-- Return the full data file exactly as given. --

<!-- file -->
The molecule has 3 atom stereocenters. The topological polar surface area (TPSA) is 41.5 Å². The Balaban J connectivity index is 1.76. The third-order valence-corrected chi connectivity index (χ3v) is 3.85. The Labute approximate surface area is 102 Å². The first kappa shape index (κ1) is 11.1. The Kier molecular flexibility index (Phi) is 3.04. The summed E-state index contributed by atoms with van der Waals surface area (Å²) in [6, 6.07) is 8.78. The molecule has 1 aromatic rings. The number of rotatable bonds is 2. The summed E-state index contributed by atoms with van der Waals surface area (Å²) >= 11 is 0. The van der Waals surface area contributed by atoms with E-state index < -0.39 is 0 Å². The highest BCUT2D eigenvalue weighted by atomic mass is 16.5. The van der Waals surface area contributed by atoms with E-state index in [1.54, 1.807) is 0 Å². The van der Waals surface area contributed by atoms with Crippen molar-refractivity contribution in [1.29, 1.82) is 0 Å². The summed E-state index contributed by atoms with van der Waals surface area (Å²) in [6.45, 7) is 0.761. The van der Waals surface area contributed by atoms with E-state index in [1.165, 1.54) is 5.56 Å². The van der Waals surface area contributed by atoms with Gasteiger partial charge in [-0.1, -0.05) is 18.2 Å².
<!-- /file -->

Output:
The molecule has 3 atom stereocenters. The topological polar surface area (TPSA) is 41.5 Å². The Balaban J connectivity index is 1.76. The third-order valence-corrected chi connectivity index (χ3v) is 3.85. The Labute approximate surface area is 102 Å². The first kappa shape index (κ1) is 11.1. The Kier molecular flexibility index (Phi) is 3.04. The summed E-state index contributed by atoms with van der Waals surface area (Å²) in [6, 6.07) is 8.78. The molecule has 1 aromatic rings. The number of rotatable bonds is 2. The summed E-state index contributed by atoms with van der Waals surface area (Å²) >= 11 is 0. The van der Waals surface area contributed by atoms with E-state index < -0.39 is 0 Å². The highest BCUT2D eigenvalue weighted by atomic mass is 16.5. The van der Waals surface area contributed by atoms with E-state index in [1.54, 1.807) is 0 Å². The van der Waals surface area contributed by atoms with Crippen molar-refractivity contribution in [1.29, 1.82) is 0 Å². The summed E-state index contributed by atoms with van der Waals surface area (Å²) in [6.45, 7) is 0.761. The van der Waals surface area contributed by atoms with E-state index in [1.165, 1.54) is 5.56 Å². The van der Waals surface area contributed by atoms with Gasteiger partial charge in [-0.1, -0.05) is 18.2 Å².